The chondro‐osseous junction has been the subject of considerable scrutiny, especially in terms of the fate and role of the terminally differentiated chondrocyte. Although it has been proposed that these cells change their phenotype and survive in the epiphysis, possibly as osteoblasts, evidence from a number of other studies suggests that chondrocytes may undergo apoptosis or programmed cell death. A useful test for programmed cell death is to end label DNA in cryosections using the commercial reagent ApopTagTM and detect antibody binding to fragmented DNA by epifluorescence; more direct assessments include examination of the nucleus for condensation of chromatin, evaluating fragmentation through alkaline and pulsed field agarose gel electrophoresis of DNA, and measuring apoptosis by flow cytometry. We found that we could label cells in the proliferative and the hypertrophic region of the proximal tibial growth plate of the chick with ApopTag. Most of the chondrocytes in the hypertrophic region were labeled by the reagent; in contrast, few proliferative chondrocytes were stained by the end‐labeling procedure. Both agarose and pulsed field electrophoresis were used to confirm that there was fragmentation of chondrocyte DNA. Alkaline gel electrophoresis indicated that there was more fragmentation of DNA from hypertrophic cells than from proliferative chondrocytes. Further evidence in support of apoptosis was provided by electron microscopic observation of cells in the hypertrophic region of the growth plate. We noted that many of the cells in this region of the growth plate appeared to be undergoing programmed cell death since their nuclei contained condensed chromatin. Finally, we used flow cytometry to analyze chondrocytes isolated from the proliferating and hypertrophic regions of the growth plate for apoptosis. Dual parameteric flow cytometric contour plots of Hoechst and 7‐amino‐actinomycin D fluorescence showed that about 8% of cells in the plate were apoptotic. Most of these cells were in hypertrophic cartilage. In summary, the results of this investigation indicate that chondrocytes terminate their life history by apoptosis. While it is possible that the terminal labeling studies may overestimate the number of cells undergoing this event, the data lend credence to the view that cells are removed from the epiphysis through apoptosis. If this is the case, then chondrocytes probably enter the terminal phase of their life as fully functioning cells and genomic, and/or local environmental conditions provide termination signals that initiate events that lead to programmed cell death.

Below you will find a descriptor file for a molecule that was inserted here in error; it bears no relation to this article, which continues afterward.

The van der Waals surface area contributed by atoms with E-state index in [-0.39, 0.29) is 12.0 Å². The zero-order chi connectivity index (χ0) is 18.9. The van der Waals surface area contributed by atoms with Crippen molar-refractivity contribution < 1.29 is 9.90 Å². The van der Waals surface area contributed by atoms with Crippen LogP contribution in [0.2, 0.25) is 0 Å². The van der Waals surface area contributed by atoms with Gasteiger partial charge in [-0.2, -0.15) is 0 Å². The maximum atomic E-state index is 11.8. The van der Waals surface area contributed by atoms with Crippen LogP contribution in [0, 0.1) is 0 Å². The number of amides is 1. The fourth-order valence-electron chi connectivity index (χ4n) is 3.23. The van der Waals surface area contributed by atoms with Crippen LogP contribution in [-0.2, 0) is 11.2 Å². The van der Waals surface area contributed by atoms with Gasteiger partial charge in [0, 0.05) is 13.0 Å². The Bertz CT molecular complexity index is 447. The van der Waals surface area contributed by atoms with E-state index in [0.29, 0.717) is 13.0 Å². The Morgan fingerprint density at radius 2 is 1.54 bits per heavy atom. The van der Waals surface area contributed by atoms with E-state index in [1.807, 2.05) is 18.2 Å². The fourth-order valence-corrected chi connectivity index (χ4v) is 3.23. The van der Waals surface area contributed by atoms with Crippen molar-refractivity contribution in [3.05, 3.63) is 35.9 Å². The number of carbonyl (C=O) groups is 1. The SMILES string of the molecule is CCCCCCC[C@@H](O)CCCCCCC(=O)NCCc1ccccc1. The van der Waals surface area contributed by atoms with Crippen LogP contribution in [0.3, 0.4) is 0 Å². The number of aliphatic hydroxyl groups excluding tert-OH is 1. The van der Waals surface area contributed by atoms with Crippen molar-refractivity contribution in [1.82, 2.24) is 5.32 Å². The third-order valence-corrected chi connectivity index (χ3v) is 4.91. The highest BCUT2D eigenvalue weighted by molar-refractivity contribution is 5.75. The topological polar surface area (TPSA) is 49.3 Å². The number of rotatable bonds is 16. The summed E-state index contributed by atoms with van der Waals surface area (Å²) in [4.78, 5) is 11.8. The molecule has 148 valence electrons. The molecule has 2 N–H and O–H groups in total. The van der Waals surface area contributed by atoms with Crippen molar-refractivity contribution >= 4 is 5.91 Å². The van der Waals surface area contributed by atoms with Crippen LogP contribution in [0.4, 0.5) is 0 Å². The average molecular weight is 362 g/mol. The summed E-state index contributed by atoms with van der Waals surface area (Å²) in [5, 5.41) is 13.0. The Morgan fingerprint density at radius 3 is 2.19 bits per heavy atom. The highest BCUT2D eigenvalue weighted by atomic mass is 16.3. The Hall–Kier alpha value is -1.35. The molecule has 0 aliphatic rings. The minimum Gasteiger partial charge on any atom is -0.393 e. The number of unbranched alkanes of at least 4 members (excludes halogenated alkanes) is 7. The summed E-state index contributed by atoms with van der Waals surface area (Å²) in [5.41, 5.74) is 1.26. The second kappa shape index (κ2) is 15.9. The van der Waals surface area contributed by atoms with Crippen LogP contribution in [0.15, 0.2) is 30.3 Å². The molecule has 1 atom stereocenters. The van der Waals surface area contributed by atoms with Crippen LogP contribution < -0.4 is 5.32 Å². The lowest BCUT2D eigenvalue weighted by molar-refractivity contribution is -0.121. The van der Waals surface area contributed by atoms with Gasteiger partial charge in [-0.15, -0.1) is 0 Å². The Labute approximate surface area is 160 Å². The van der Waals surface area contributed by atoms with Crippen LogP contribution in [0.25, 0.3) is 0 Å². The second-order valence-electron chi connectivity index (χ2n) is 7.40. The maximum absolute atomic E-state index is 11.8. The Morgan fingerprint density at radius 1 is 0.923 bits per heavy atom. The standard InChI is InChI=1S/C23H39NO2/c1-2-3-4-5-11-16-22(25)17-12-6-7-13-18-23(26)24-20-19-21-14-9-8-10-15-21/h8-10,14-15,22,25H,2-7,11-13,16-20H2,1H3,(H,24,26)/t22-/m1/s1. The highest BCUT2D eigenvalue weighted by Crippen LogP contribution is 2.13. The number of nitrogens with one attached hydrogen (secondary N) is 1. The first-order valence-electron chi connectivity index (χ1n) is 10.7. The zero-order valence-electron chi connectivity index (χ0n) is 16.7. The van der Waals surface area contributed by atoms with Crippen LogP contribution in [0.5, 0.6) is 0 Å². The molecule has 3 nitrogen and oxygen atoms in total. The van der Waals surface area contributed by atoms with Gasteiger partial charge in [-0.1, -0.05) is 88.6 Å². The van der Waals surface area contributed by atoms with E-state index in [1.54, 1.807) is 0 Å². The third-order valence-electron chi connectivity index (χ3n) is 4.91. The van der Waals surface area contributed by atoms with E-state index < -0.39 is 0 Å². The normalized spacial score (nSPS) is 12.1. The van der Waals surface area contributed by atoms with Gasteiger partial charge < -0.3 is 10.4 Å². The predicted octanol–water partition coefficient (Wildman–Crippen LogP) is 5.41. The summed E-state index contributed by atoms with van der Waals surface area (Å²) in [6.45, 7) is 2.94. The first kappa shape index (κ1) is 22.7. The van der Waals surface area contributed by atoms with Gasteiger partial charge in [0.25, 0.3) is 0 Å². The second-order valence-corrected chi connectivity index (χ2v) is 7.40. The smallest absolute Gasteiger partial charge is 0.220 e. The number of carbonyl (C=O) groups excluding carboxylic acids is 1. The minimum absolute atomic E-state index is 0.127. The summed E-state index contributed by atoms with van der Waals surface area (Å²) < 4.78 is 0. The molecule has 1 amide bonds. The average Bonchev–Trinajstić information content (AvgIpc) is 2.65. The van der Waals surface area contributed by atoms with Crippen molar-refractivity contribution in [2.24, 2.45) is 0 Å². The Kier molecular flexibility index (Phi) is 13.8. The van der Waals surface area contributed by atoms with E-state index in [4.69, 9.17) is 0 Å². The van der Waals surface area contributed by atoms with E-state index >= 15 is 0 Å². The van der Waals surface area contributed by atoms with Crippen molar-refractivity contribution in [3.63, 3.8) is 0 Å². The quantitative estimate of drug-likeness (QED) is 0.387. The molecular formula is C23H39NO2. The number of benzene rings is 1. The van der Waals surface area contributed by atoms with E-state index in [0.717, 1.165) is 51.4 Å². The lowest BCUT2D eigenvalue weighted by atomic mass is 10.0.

ASJC Scopus subject areas
- Endocrinology, Diabetes and Metabolism
- Orthopedics and Sports Medicine